Trump’s ruthless pressure campaign
Wandrea Moss testifying about what she endured (AP)

What happened

State election officials this week described how Donald Trump and his allies relentlessly pressured them to help overturn President Biden’s election win—and the life-altering threats and harassment they suffered when they refused to break the law. In the fourth hearing held by the panel investigating the Jan. 6 Capitol attack, Rusty Bowers, Republican speaker of Arizona’s House of Representatives, outlined how Trump attorney John Eastman pressed him to replace the state’s electors with a pro-Trump slate; when he said that would be illegal, Eastman told him, “Just do it and let the courts sort it out.” The cost of refusal was steep, said Bowers, who described Trump supporters repeatedly swarming his house, calling him a pedophile, and upsetting his terminally ill daughter. Georgia Secretary of State Brad Raffensperger, who famously resisted the then-president’s insistence that he “find” 11,780 nonexistent Trump votes, testified about Trump supporters threatening his wife with sexual violence and breaking into the home of his widowed daughter-in-law.

An election worker from Georgia, Wandrea “Shaye” Moss, described facing a torrent of racist abuse after Trump attorney Rudy Giuliani claimed she and her mother had taken fake ballots from a suitcase and fed them into counting machines. Her mother had to leave her home after the FBI warned her of threats, and a distraught Moss became afraid to tell people her name. “It turned my life upside down,” said Moss. “There is nowhere I feel safe.”

The testimony followed a third hearing focused on Trump’s efforts to pressure Vice President Mike Pence to refuse to certify the electoral vote count on Jan. 6—a plot Trump was repeatedly told was illegal. The panel showed how angry mobs calling for Pence’s execution came within 40 feet of him on Jan. 6. J. Michael Luttig, a retired federal judge highly respected in conservative legal circles, said Trump’s bid to overturn the vote brought the nation to the edge of a “revolution within a constitutional crisis,” and that Trump and his allies are laying the groundwork to try again in 2024. They “are a clear and present danger to American democracy,” he said. “I don’t speak those words lightly.”

What the editorials said

The hearings “have been predictably partisan and acrimonious,” said National Review, but the committee has “done important work.” The Jan. 6 riot and Trump’s “Stop the Steal” effort were a dismal chapter in our history that must be documented for posterity. The “damning” evidence of Trump’s malfeasance makes clear “he shouldn’t hold any public office again.”

Attorney General Merrick Garland “must put Trump on trial,” said The Boston Globe. As the panel piles up evidence of his criminal wrongdoing, the need to hold him and his “cronies and sycophants” responsible “has never been clearer or more urgent.” If they’re allowed to “get by with nary a scratch after plotting an overthrow of the U.S. government,” it will send a dangerous message to future presidents that they can “get away with, quite literally, anything.”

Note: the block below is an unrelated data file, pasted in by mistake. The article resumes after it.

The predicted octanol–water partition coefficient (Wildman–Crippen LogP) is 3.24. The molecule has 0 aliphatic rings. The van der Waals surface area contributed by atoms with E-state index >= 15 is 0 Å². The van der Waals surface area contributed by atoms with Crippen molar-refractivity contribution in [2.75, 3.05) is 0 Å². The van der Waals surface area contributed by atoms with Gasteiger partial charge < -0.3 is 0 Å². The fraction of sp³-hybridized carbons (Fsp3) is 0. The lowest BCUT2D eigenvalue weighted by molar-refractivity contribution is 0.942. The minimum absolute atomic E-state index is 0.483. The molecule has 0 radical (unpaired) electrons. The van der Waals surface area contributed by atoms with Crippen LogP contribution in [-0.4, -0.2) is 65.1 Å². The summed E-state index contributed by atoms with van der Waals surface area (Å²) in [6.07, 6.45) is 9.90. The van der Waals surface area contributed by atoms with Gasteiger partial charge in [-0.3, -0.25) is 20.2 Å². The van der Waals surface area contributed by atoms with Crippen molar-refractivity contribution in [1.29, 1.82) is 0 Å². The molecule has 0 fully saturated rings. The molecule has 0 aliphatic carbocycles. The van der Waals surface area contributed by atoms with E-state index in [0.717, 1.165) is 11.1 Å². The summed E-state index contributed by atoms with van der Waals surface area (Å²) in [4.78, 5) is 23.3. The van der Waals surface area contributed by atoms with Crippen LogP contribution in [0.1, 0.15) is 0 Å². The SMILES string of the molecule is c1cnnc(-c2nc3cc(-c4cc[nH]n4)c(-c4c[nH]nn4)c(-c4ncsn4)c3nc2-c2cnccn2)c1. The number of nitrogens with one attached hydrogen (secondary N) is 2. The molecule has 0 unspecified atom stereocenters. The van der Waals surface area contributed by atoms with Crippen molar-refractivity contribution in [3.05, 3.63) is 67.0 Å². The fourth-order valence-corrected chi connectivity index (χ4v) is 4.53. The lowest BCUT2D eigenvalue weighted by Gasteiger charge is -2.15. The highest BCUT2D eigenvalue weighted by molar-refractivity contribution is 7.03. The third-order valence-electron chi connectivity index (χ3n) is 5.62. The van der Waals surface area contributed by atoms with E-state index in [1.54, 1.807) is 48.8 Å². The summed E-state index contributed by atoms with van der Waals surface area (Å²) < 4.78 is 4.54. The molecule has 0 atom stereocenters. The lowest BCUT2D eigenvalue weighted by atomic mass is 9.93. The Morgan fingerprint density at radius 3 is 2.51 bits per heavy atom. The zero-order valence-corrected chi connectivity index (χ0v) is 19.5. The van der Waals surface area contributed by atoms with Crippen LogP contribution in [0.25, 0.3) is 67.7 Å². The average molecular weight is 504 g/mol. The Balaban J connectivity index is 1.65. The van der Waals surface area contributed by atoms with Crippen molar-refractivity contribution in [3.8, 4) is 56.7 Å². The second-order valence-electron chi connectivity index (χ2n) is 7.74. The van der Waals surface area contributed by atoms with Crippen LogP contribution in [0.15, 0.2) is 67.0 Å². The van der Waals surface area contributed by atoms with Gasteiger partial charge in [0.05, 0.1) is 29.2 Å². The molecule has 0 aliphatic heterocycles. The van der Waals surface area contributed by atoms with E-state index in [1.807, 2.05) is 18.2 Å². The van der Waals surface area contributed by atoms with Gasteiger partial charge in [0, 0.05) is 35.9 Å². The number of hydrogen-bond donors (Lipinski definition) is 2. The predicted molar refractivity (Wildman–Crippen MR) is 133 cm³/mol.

What the columnists said

Moss’ searing testimony brought home the “human cost” of Trump’s campaign of deceit, said Sarah Longwell in The Bulwark. It was “infuriating” to hear her describe her grandmother’s terror when Trump acolytes pushed in her door, and to see Bowers tearing up when talking about the harassment his family endured because he “refused to betray his oath.” Republicans who supported Trump’s Big Lie should feel shame.

Trump has become an “albatross” for the GOP, said Rich Lowry in Politico. Republicans are “on the cusp of a midterm triumph” and primed to capitalize on the Biden administration’s “stumbles and left-wing overreach.” But they’re “stuck litigating the past” because of Trump’s depraved conduct and his continuing insistence that Republicans echo his “poisonous” lie that the election was stolen. The party needs to look to its deep bench of governors and senators for another 2024 presidential candidate and be freed from the need to “defend the indefensible.”

The committee’s work has made that more likely, said Juliette Kayyem in The Atlantic. By revealing Trump as a “desperate sore loser,” and showing former aides testifying against him, they’ve offered an “off-ramp” for sane Republicans. Trump’s critics may “yearn for a single blow of reckoning,” but “perhaps the threat he and his followers pose is best handled with a thousand cuts.”

As evidence mounts of Trump’s criminal wrongdoing, Merrick Garland faces a “momentous” choice, said former federal prosecutor Jack Goldsmith in The New York Times. Choosing not to prosecute Trump would signal that presidents are “literally above the law.” But Garland also knows that to indict a former president of the opposing party “would be a cataclysmic event from which the nation would not soon recover”—one that would “threaten to set off tit-for-tat recriminations across political administrations.” Whatever Garland decides will “have consequences beyond his lifetime.”

Cover illustration by Howard McWilliam.

Cover photos from AP, Reuters, Newscom